There are a lot of people talking about artificial intelligence these days, from business leaders to content creators to teachers to artists to—well, nearly everyone. Depending on whom you ask, AI generates both excitement and apprehension (often a bit of both).


Copyright: – “18 Tech Experts Discuss AI Myths That Should Be Debunked”


While there is genuine cause for both enthusiasm and wariness about the growing use and influence of Artificial Intelligence, some commonly floated dire warnings and bold assertions are unwarranted—are, indeed, mythical. Below, 18 members of Forbes Technology Council debunk some widely held myths about AI and explain what the truth really is.

1. True AI Exists Now

The biggest myth about AI is that it actually exists in the first place. AI is a great term to get people excited, but the reality is that actual artificial intelligence doesn’t meaningfully exist. What we’ve gotten good at is larger statistical models, and the result of these models is groundbreaking advancements in predictive algorithms. But we shouldn’t confuse this with AI, which will—when it emerges—mirror human intelligence. – Lewis Wynne-Jones, ThinkData Works

2. AI Is ‘Like Magic’

AI isn’t magic; it’s just math. A solid AI algorithm is usually calculus with a dash of statistics (and sometimes linear algebra). And all good math can stand up to evaluation by mathematical proof in order to show that the underlying assumptions logically guarantee the conclusion. Everyone reading this learned the underlying principles of AI in high school. There’s nothing phenomenal about it. – Gentry Lane, ANOVA Intelligence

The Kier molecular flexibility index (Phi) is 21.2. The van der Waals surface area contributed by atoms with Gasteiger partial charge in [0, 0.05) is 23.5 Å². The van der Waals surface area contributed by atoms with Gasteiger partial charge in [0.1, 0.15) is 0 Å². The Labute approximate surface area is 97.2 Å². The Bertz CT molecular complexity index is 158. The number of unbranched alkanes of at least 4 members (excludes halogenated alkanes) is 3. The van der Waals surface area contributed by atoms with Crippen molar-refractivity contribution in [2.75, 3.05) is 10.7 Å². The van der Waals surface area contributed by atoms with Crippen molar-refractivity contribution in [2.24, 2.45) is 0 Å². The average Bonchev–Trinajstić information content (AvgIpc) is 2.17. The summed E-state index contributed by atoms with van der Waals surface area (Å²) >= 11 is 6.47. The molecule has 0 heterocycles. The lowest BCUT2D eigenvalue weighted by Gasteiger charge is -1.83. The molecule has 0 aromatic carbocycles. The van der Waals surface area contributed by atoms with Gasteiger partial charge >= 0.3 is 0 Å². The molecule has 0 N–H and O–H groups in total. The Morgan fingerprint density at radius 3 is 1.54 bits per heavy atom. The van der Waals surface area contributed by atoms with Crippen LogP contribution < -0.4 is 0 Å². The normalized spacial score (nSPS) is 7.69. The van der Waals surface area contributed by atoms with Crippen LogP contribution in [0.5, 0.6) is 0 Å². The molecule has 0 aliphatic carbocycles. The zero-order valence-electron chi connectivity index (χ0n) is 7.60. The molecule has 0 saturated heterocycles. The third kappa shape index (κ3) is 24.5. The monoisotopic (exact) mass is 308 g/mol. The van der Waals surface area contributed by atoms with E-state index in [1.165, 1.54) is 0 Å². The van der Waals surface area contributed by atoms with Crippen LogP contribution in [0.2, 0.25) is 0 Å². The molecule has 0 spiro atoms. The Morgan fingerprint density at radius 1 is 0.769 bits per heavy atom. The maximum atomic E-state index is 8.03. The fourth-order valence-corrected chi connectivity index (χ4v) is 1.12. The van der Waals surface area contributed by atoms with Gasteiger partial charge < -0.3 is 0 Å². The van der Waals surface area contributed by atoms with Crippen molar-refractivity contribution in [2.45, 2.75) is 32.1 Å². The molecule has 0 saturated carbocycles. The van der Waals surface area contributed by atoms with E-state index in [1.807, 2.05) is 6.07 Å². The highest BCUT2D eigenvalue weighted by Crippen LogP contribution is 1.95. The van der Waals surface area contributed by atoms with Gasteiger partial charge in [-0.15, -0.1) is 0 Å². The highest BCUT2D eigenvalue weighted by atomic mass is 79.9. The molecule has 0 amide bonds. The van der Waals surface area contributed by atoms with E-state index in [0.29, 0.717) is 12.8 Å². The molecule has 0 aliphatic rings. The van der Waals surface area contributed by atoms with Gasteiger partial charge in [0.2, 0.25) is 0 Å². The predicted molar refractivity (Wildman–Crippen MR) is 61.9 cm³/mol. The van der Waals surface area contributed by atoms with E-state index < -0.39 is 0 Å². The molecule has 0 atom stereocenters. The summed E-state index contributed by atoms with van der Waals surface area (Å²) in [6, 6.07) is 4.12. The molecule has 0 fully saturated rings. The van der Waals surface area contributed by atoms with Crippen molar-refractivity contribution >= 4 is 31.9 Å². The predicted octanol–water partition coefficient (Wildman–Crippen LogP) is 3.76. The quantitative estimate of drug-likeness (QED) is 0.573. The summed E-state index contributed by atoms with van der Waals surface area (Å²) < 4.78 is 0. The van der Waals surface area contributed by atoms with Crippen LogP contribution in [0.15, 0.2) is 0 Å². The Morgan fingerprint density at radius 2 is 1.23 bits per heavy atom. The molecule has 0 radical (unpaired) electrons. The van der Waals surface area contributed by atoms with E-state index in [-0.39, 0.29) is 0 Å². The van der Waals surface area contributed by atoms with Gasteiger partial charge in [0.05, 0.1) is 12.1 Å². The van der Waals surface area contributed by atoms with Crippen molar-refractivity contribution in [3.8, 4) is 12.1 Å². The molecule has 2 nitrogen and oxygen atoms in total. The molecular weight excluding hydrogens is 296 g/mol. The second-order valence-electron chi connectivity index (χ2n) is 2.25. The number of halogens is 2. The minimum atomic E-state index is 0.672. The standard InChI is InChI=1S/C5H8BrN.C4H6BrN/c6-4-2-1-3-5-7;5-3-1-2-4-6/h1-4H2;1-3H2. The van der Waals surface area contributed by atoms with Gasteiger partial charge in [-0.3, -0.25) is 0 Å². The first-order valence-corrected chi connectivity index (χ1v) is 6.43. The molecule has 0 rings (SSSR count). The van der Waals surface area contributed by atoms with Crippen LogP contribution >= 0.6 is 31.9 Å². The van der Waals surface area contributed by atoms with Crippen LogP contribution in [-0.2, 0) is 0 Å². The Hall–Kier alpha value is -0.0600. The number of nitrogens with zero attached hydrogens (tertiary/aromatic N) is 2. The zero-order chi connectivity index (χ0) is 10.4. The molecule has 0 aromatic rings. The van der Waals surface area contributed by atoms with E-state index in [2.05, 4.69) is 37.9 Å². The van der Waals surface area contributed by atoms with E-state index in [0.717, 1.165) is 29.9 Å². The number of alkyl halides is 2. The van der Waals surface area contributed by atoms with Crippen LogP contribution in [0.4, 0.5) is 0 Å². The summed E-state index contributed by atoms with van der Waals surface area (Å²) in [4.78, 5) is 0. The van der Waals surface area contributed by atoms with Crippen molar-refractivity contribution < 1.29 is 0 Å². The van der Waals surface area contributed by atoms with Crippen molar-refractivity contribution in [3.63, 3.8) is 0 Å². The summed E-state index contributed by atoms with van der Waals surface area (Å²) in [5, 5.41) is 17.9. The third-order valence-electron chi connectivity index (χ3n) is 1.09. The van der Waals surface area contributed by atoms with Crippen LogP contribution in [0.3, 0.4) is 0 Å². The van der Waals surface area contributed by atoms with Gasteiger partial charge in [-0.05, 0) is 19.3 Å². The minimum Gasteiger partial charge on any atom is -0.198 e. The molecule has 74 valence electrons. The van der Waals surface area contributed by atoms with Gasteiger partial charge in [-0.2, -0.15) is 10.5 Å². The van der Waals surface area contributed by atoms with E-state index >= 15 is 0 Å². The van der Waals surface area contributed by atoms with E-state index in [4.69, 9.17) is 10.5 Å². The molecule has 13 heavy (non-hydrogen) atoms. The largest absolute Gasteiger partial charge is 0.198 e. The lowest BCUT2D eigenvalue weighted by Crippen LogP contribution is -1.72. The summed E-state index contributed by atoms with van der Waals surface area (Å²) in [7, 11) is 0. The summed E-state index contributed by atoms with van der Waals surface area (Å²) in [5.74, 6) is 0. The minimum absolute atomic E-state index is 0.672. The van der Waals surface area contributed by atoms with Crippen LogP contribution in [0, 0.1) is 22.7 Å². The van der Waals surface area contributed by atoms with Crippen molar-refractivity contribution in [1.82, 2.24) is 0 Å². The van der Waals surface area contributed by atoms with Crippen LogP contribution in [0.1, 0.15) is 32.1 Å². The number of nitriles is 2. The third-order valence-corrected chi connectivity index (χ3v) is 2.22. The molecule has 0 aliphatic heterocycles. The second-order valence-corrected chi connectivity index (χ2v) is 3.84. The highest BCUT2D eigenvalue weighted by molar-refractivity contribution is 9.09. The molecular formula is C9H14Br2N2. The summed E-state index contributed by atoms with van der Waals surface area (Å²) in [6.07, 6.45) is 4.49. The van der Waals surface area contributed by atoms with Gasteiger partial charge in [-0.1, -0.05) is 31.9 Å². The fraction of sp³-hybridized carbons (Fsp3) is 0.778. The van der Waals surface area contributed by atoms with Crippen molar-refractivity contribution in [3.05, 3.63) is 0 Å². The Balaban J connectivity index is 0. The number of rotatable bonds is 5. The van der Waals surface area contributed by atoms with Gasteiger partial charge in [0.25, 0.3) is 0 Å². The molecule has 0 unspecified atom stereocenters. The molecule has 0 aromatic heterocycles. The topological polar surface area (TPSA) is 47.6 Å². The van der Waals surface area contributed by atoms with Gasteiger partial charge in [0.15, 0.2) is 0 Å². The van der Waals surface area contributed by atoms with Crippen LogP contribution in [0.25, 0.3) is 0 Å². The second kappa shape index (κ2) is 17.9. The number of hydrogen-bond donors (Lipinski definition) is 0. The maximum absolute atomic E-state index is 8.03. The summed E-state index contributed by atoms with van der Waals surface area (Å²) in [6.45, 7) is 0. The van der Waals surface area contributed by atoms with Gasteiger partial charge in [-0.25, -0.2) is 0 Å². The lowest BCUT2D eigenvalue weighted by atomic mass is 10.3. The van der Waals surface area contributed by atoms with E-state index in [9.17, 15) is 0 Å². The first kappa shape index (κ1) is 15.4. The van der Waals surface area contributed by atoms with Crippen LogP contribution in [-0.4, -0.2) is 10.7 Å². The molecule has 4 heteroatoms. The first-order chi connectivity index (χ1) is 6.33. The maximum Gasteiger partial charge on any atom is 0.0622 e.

3. AI Will Achieve Free Will

The myth of AI achieving cognition and free will is not new; it has been the topic of sci-fi movies for decades. It has fed mankind’s fear of change and the unknown to the point we are rejecting the benefits of AI or improperly leveraging this disruptive technology. Instead, we hold onto the status quo. I would love to see a Hollywood movie where AI is leveraged by a human team to save the world. – Daniela Moody, Geosite

4. Non-Generative Models Can’t Reveal Personal Data

We know generative models can reveal personal data; a popular misconception is that non-generative models cannot. But they can—one powerful example is reidentification attacks. Before putting sensitive data at risk, it is crucial to consider what to share and to opt for more secure techniques, such as the use of differentially private synthetic data, and employ governance frameworks to guarantee data safety. – Rehan Jalil,

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5. LLMs Can Only Do Next-Token Prediction

One thing you often hear about large language models such as ChatGPT is “it’s just predicting the next token.” While next-token prediction is a critical foundational aspect of training LLMs, there are several other training steps that dramatically change the quality of the responses. Training in, or user application of, chain-of-thought techniques can further improve responses. – Matthew Wallace, Faction, Inc.[…]

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